Cape police chief retires from department; accepts position as director of SEMO's Law Enforcement Academy
Carl Kinnison, former Cape Girardeau Chief of Police, will serve as the new director of Southeast Missouri State University's Law Enforcement. KFVS reports that Kinnison, who retired from the police department on July 31, will also teach criminal justice and sociology courses at the university. At present, Assistant Chief Roger Fields has been named interim chief, and he will serve the department while the city searches for Kinnison's replacement.
Kinnison spent 33 years with the Cape police department, serving the last seven years as its Chief. During his tenure, he made auto accident prevention a priority. Last year, Kinnison discussed the hiring of two additional officers in an interview with the Southeast Missourian, and he said the move was made in response to an increasing number of Cape crashes. "Our goal, our mission in life, is to keep those numbers down, and, more importantly, injuries and fatalities down," he said. "That's what we're trying to do."
In 2007, budgetary restraints caused city leaders to reduce police funding. This in turn forced the Cape Girardeau PD to eliminate two positions in the department's traffic division. Kinnison maintained that fewer traffic officers meant fewer tickets issued, which ultimately caused an increase in crashes: between 2007 and 2010, the number of traffic citations steadily declined, while the number of traffic accidents, including fatal car crashes, increased. In 2011, after reviewing Kinnison's data, the Cape Girardeau City Council restored funding to the police department, which allowed the department to hire the new officers.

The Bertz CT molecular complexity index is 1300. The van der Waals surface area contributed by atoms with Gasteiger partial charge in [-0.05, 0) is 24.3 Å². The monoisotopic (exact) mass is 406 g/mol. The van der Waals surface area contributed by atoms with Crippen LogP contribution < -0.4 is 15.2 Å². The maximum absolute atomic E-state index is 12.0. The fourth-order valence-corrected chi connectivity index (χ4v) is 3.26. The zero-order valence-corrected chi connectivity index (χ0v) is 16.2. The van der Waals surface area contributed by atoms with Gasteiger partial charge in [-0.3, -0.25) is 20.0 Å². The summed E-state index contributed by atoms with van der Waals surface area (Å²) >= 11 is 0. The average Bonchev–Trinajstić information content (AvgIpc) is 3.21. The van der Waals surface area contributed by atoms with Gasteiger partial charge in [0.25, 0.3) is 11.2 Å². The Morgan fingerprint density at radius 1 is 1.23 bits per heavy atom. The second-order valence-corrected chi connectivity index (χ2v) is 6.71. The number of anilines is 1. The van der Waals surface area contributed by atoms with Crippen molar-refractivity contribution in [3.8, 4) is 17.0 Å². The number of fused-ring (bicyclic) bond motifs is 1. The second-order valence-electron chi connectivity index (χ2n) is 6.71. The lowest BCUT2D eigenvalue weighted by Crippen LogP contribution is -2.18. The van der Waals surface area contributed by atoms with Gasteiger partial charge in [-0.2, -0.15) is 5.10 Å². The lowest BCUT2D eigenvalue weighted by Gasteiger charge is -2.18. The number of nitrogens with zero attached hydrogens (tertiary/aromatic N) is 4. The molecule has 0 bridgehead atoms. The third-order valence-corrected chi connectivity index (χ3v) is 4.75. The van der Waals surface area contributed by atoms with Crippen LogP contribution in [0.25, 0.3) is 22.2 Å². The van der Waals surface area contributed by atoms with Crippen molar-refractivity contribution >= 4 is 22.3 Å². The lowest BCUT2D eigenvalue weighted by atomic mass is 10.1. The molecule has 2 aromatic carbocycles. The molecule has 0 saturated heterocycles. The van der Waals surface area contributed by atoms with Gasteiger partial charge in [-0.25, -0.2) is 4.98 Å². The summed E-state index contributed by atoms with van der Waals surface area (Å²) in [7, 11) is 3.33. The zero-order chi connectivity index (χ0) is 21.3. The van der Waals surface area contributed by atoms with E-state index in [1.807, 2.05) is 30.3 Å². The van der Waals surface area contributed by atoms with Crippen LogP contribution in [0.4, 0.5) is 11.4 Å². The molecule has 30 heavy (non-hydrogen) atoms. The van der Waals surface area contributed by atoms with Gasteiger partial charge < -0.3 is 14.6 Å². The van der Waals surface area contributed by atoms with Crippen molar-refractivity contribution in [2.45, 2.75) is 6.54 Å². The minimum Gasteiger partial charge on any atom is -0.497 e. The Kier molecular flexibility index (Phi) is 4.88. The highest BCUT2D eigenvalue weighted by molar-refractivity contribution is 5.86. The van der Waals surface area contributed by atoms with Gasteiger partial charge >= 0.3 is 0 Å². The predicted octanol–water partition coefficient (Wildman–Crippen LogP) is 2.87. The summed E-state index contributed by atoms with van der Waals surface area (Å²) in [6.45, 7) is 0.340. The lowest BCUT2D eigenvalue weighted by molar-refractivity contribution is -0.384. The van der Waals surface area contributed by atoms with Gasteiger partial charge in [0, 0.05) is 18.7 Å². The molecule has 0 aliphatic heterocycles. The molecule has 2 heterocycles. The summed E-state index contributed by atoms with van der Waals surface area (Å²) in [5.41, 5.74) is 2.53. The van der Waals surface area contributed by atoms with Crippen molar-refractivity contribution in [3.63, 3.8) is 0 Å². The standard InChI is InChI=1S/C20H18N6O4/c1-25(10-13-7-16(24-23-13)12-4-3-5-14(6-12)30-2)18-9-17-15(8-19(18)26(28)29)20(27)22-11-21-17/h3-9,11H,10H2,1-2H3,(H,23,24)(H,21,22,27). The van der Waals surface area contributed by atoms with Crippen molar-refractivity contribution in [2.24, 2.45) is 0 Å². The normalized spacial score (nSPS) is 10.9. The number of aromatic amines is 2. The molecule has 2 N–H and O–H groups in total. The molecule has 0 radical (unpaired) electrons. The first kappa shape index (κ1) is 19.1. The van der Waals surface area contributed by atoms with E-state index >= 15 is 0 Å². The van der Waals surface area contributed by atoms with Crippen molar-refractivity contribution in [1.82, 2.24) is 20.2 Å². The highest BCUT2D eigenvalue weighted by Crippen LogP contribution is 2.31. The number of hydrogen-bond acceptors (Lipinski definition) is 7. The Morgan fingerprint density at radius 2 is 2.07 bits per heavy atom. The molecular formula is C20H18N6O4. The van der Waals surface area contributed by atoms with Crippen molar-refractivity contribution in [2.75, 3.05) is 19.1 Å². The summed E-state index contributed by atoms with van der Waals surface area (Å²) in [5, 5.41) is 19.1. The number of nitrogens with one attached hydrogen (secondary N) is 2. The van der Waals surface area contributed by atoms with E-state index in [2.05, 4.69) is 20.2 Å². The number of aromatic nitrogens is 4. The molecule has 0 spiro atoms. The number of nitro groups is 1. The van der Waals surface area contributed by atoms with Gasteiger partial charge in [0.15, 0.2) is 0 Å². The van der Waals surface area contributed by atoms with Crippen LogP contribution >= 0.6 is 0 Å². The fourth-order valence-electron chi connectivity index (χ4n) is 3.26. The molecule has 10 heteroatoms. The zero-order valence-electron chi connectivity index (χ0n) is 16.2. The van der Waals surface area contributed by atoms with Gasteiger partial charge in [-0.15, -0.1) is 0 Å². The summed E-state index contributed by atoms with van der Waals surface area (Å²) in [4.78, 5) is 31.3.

Is there a connection between traffic citations and auto accidents?
On the surface, a decline in traffic citations might appear to be a good thing. After all, no one likes to get a ticket. In an ideal world, a drop in the number of tickets issued would simply mean that fewer drivers were breaking traffic laws. But in Cape, the numbers told a different story. In 2006, Cape Girardeau police officers issued 8,900 traffic citations. In 2010, they issued 5,587. Over roughly the same time period, traffic accidents rose by 4.5%.